Camp NaNoWriMo, the name sounds weird right? Maybe you’ve heard of it, maybe you’ve heard of NaNoWriMo. I’ve mentioned them in a few posts, so if you’re curious as to what I’m talking about, read on.
The Basic Concepts
NaNoWriMo stands for National Novel Writing Month, and it takes place during November. The goal for NaNoWriMo is to write a 50,000 word novel in 30 days.
Camp NaNoWriMo is a more flexible event that takes place during April and July.
You’ll join a cabin, where you’ll meet other writers, and you can participate in weekly virtual write-ins. Before Camp begins you can declare a project and choose your own goal, and then during Camp you’ll work towards reaching that goal, in order to win.
If you win Camp you can gain access to prizes, but at its core, Camp NaNoWriMo is about having fun by working on a writing project.
Choosing a Goal and Making a Project
After you make a Camp NaNoWriMo account, you’ll need to make a project and choose a goal. Think about the writing projects you want to do, and consider which ones could be completed in a month.
During April 2018, I was working on 2 main projects during the month. Even though you can only declare 1 project, I titled it and described it so that those who were looking at my project knew that I was working on multiple things.
Unlike NaNoWriMo, Camp allows you to choose your own end goal.
When choosing a goal, you don’t have to go with a word goal. You could choose number of pages, lines, minutes, or hours, depending on what suits you. I find that going with a word goal suits me best, since it’s what I’m used to.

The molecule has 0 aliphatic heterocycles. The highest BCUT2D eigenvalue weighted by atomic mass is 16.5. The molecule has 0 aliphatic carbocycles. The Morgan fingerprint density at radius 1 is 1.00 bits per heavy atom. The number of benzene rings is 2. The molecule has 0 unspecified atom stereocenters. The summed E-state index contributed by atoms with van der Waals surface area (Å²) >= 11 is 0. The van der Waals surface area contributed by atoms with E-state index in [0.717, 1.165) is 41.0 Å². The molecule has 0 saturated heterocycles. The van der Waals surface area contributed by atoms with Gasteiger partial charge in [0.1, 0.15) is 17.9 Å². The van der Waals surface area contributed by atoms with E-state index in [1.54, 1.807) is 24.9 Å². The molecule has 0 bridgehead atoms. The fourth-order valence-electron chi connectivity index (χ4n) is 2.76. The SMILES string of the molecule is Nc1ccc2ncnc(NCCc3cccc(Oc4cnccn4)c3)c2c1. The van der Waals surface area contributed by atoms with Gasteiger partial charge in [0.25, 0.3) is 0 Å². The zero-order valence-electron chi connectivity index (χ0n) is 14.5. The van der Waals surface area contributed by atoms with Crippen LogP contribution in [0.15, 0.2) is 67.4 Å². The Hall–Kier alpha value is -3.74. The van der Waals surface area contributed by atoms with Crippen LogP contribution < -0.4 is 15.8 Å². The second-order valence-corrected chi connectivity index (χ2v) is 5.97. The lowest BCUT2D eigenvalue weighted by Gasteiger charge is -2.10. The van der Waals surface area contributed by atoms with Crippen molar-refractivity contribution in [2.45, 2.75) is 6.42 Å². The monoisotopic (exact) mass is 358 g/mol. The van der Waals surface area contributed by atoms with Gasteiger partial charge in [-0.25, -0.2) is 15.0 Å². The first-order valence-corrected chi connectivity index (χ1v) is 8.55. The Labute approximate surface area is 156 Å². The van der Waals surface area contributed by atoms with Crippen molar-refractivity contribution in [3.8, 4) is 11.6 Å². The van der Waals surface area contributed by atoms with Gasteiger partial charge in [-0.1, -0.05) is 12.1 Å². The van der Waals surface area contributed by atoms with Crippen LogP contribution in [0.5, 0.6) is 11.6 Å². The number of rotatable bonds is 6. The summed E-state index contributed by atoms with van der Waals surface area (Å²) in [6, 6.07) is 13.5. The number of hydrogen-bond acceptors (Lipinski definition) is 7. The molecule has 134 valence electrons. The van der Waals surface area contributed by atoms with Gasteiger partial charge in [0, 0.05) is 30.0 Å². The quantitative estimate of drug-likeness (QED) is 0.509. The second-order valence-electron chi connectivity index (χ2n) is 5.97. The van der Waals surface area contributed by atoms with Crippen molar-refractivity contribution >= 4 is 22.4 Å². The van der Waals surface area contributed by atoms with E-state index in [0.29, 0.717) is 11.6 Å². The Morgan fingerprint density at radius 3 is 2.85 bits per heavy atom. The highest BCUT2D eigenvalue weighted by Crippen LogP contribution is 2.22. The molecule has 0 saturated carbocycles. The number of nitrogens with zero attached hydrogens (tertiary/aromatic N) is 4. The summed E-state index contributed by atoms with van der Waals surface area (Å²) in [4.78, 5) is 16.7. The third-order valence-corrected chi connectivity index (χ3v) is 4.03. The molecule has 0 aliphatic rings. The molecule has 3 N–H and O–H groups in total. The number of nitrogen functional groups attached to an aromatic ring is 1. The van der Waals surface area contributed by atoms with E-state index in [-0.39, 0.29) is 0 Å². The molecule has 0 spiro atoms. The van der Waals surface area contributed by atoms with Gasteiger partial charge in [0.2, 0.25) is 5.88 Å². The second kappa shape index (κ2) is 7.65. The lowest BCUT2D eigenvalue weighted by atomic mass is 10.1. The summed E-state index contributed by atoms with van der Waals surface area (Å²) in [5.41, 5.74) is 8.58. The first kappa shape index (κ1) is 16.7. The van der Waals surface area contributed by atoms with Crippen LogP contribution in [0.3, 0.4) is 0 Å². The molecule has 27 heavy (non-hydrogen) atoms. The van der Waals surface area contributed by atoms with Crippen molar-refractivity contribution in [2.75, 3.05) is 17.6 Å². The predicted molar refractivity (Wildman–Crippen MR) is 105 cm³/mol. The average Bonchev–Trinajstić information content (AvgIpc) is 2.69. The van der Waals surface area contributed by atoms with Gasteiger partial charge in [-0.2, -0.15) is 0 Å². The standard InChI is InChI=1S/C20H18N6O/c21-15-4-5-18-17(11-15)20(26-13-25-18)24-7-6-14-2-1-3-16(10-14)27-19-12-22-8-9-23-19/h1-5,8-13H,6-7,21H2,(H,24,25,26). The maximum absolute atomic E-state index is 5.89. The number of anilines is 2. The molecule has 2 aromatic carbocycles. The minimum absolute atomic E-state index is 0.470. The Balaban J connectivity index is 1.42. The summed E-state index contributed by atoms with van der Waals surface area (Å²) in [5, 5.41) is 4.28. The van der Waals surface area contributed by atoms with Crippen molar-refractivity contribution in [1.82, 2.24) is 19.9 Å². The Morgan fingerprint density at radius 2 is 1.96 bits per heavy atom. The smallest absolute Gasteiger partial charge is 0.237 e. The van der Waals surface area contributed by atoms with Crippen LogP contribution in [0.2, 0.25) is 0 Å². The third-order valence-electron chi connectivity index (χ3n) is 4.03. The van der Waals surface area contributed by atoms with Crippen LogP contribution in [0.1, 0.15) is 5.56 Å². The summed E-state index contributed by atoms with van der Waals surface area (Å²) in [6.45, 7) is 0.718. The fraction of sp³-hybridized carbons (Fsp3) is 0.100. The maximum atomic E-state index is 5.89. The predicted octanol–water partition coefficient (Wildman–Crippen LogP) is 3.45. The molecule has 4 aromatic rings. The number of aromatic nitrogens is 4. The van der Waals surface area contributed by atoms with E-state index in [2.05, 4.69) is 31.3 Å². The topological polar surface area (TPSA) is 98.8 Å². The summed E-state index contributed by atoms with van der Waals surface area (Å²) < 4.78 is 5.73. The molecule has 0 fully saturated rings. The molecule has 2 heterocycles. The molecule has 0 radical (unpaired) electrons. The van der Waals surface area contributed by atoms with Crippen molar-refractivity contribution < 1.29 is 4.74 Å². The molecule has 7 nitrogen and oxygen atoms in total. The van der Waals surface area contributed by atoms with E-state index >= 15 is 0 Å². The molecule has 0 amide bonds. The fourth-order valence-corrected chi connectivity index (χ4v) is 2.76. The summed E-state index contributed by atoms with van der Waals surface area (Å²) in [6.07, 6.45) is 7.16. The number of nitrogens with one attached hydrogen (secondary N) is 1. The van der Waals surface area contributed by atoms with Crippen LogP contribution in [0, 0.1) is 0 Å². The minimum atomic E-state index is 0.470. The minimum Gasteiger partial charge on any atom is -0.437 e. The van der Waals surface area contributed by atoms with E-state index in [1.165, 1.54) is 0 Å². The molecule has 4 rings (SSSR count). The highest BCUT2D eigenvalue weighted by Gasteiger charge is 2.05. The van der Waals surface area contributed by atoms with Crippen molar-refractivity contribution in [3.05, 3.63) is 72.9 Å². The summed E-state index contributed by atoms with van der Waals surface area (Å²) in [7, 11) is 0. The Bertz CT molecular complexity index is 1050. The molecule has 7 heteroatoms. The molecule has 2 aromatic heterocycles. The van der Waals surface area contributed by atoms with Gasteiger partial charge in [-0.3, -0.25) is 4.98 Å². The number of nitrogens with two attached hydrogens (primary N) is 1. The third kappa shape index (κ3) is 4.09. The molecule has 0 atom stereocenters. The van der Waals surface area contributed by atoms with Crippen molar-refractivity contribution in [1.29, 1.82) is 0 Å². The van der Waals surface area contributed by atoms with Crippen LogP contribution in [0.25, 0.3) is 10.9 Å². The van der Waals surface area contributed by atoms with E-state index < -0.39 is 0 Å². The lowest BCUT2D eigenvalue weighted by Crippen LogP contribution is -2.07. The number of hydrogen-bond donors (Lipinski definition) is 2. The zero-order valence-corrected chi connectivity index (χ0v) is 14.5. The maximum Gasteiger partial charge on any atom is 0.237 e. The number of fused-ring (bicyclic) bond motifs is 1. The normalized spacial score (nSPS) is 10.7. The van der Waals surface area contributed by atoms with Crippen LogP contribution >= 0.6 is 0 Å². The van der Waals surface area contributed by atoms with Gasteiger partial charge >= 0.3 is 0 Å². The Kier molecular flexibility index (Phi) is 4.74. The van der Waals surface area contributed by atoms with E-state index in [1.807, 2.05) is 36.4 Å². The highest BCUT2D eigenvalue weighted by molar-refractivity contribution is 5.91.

Don’t stress too much about the goal you choose. At any time before the official winning of Camp starts, you’re allowed to change your goal.
Winning officially starts on 20th of the month. After this time, you’ll be able to validate your work, to show that you’ve reached the end goal. Once you’ve done that, you’ll have access to the prizes!
Cabins (a.k.a. the Best Thing Ever)
One of the best things about Camp NaNoWriMo is the cabins. Cabins are made up of a group of writers, with no more than twenty to a cabin. Each cabin has its own private message board, plus you get stats for the entire cabin combined into one huge goal.
There are two kinds of cabins, public and private. Private cabins can only be joined by receiving an invitation from the cabin creator. Public cabins are sorted groups of writers that have similar genres, ages, or goals.
If you want to be sorted into a public cabin, you can choose to do so. The website will do the sortings for the public cabins not too long before Camp starts. You could also create a private cabin for your friends, or join a private cabin by allowing invitations to be sent to you.
You can only join a cabin once you’ve declared a writing project and filled out your profile.
Q. What’s so great about cabins?
A. The community that they provide.
Over the course of Camp, you’ll bond with and support your cabin mates through the private message board. It’s a great place to chat, share advice, and ask for help.
During the Camp of April 2018, I was the creator of a private cabin for the writing friends I had made on the NaNoWriMo forums. During Camp I began to share random writing themes for them each day, which helped sparked motivation for all of us.
We also used the message board to organize word sprints among ourselves. Word sprints are fun writing activities where you try to write as much as possible within a short amount of time. They’re a great way to get closer to your goal, and are a lot of fun when done with friends.